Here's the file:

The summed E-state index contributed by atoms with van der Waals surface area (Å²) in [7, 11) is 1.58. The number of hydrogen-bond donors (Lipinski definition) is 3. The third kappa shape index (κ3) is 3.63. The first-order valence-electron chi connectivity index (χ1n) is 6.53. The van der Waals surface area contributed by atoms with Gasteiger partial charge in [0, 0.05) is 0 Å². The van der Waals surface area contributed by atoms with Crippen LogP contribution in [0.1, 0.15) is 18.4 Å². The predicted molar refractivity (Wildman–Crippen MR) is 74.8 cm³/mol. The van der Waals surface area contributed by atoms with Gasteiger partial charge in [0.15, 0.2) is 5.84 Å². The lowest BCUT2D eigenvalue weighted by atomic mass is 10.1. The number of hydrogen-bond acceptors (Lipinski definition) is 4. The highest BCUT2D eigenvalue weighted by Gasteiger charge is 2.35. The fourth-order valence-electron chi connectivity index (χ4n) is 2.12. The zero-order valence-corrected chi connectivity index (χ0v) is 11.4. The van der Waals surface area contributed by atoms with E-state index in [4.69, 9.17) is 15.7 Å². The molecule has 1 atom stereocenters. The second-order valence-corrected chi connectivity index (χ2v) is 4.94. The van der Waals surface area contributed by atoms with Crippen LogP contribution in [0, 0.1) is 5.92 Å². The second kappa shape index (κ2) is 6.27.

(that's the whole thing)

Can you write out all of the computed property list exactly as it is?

The summed E-state index contributed by atoms with van der Waals surface area (Å²) in [7, 11) is 1.58. The number of hydrogen-bond donors (Lipinski definition) is 3. The third kappa shape index (κ3) is 3.63. The first-order valence-electron chi connectivity index (χ1n) is 6.53. The van der Waals surface area contributed by atoms with Gasteiger partial charge in [0, 0.05) is 0 Å². The van der Waals surface area contributed by atoms with Crippen LogP contribution in [0.1, 0.15) is 18.4 Å². The predicted molar refractivity (Wildman–Crippen MR) is 74.8 cm³/mol. The van der Waals surface area contributed by atoms with Gasteiger partial charge in [0.15, 0.2) is 5.84 Å². The lowest BCUT2D eigenvalue weighted by atomic mass is 10.1. The number of hydrogen-bond acceptors (Lipinski definition) is 4. The highest BCUT2D eigenvalue weighted by Gasteiger charge is 2.35. The fourth-order valence-electron chi connectivity index (χ4n) is 2.12. The zero-order valence-corrected chi connectivity index (χ0v) is 11.4. The van der Waals surface area contributed by atoms with E-state index in [4.69, 9.17) is 15.7 Å². The molecule has 1 atom stereocenters. The second-order valence-corrected chi connectivity index (χ2v) is 4.94. The van der Waals surface area contributed by atoms with Crippen LogP contribution in [0, 0.1) is 5.92 Å². The second kappa shape index (κ2) is 6.27.